MANCHESTER (Reuters) - For 90 enthralling minutes in their Champions League semi-final on Tuesday, Manchester City and Real Madrid illustrated just how far elite-level European football has progressed in recent years and how much more entertaining for fans it has become.
It was not just the drama in a thrilling first leg -- the fact that they combined for seven goals, with City coming out 4-3 winners, nor that Real kept the contest alive by three times reducing two-goal deficits, but the sheer quality that both sides brought to the Etihad Stadium.
The days when games in the latter stages of European competition, particularly first legs, were cagey, negative, tactical affairs, have thankfully gone, replaced by the kind of end-to-end action that brings to mind basketball’s non-stop switching between attack and defence.
“Both teams want to attack and have the quality to play. Football is a fantastic spectacle,” said City manager Pep Guardiola as he reflected on the game.
But it would be wrong to view the risk taking as cavalier or the high scoring as simply the result of poor defending. Teams at this level, as Real and City reminded everyone, are packed with extraordinary talent.
They have forwards who can score goals out of nothing, as striker Karim Benzema proved once again with his sublime flick to bring Real back into the game at 2-1.
The Frenchman is arguably the most clinical finisher in the modern game, although a case could also be made for another prolific Champions League scorer -- Bayern Munich’s Polish forward Robert Lewandowski.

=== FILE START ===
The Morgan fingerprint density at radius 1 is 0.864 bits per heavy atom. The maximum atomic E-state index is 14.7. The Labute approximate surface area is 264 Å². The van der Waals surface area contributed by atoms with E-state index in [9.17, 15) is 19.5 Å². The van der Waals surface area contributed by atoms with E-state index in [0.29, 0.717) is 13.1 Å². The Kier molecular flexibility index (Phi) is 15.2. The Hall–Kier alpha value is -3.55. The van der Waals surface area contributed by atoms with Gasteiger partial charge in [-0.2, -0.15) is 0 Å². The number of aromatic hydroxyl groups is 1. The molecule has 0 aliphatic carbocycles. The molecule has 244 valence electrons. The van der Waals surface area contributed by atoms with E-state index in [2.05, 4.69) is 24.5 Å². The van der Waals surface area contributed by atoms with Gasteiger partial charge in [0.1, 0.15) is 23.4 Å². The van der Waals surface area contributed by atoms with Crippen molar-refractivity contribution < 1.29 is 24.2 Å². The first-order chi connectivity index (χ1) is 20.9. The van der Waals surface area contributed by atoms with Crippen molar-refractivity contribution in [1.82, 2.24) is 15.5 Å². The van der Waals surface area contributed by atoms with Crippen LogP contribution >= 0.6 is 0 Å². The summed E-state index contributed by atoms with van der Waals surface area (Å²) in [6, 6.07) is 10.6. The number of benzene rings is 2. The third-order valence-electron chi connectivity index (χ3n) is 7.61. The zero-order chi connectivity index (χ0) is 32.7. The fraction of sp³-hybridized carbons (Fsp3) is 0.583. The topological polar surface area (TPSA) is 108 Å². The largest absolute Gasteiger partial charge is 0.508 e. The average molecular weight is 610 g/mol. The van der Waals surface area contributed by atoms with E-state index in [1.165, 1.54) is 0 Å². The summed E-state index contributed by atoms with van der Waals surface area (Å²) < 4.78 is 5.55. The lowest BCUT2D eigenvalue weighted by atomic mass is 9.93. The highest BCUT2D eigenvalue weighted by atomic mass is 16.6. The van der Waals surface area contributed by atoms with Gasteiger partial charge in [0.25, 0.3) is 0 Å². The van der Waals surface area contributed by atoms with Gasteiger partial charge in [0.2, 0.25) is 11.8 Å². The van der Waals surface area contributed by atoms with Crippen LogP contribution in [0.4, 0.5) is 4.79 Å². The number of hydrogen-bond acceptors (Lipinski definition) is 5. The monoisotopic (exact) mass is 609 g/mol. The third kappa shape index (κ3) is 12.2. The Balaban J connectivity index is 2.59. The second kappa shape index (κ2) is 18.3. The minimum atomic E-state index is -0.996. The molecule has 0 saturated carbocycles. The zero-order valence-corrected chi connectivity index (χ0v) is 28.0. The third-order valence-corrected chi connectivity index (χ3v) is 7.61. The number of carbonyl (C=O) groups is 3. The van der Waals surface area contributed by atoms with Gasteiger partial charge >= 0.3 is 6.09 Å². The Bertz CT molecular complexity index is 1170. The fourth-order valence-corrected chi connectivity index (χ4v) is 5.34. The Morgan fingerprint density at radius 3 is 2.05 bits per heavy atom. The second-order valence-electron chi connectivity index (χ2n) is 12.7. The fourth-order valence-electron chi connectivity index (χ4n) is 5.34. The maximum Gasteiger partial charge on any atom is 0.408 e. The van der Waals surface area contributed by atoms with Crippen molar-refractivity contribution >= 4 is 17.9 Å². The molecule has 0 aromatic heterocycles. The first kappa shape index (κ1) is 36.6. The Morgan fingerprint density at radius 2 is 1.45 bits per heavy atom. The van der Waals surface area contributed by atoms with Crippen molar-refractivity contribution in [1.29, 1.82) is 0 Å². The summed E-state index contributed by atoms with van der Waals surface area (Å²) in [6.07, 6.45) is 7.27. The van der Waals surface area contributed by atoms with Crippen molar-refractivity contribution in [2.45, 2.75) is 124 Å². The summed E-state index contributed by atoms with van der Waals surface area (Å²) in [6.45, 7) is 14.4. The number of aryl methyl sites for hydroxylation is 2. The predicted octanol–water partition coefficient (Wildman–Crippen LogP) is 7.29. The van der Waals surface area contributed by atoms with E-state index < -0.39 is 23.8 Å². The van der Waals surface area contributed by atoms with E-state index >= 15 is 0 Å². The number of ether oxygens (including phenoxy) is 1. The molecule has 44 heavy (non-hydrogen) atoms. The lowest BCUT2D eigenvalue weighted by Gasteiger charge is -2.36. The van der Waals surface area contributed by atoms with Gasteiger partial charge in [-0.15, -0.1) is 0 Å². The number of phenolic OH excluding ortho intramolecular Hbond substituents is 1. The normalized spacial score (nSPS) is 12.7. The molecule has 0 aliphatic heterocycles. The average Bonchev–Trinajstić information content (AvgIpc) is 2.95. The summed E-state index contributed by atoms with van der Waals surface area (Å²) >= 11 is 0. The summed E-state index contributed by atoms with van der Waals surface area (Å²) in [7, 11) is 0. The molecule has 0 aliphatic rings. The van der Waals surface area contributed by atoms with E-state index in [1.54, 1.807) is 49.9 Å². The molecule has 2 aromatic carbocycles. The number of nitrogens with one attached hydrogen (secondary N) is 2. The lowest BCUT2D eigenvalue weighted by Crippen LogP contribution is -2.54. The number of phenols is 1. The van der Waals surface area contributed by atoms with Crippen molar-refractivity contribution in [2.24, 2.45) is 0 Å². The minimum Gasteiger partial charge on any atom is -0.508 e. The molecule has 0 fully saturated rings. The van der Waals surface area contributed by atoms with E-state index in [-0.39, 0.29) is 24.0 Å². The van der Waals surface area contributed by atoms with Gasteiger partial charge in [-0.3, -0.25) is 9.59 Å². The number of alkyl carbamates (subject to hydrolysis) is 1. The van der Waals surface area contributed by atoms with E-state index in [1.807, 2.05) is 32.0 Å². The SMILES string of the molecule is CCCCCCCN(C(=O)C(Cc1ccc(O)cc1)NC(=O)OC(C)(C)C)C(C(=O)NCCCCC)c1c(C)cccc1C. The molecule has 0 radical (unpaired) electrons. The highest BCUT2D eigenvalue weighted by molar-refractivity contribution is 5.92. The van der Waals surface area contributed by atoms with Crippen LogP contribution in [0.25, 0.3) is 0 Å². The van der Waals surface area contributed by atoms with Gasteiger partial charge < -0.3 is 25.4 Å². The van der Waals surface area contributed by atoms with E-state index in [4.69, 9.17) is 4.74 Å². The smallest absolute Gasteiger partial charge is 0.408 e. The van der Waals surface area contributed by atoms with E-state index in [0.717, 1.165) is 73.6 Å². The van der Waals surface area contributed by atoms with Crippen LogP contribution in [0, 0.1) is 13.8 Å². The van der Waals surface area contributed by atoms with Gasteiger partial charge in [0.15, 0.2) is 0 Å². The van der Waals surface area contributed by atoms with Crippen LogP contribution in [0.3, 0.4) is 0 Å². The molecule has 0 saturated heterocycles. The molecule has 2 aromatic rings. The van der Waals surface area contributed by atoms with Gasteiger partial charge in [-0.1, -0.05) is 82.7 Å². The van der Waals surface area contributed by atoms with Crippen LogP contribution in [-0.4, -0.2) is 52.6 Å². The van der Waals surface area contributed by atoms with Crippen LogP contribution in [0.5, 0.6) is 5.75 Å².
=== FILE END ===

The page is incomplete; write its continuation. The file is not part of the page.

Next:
City had started the night with a goal after 94 seconds from Kevin De Bruyne and the way that Pep Guardiola’s side had Real’s defence shaking early on had much to do with the performance of the Belgian international.
Is there a better all-round midfielder in the world than De Bruyne? The 30-year-old can finish like a striker, deliver precision passing from any range, surge from the halfway line and lead a counter-attack as well as breaking up opposition moves with a well-read interception or timely tackle.
The game was played at relentless pace but there were still moments of midfield craft from two of the most aesthetically pleasing performers in the game - Real’s Croatian maestro Luka Modric and City’s Portuguese playmaker Bernardo Silva.
The technical ability was illustrated in two remarkable minutes in the second half.
First, 36-year-old Fernandinho, normally a tough defensive midfield destroyer, delivered a delicately floated cross for Phil Foden’s headed goal to make it 3-1 but was then exposed by the skill and pace of Vinicius Jr who burst away from him to score a wonderful solo goal in reply.
The best teams in Europe benefit from the finest tactical drilling, elite sports science and physical preparation and in Guardiola and Real coach Carlo Ancelotti, they are guided by men who know how to win the Champions League.
City were the more dynamic side, creating the most chances, and will feel they could have won by a bigger margin.
But the mental element is crucial at this level, as Ancelotti noted when he praised the way his team were able to keep clawing their way back into the game.
“These players don’t lose their minds when things are difficult. The first 20 minutes were really difficult, but after that we were able - slowly, slowly - to come back into the game and keep our chance of qualification open,” he said.
There are plenty of critics of modern football -- of the money that flows in and out of the game, the owners, the game’s governance, commercialism and the concentration of power in a small group of big clubs.
But when it comes to undiluted quality to admire and thrilling battles to enjoy on the field, we have truly have never had it so good.
Reporting by Simon Evans; Editing by Ken Ferris
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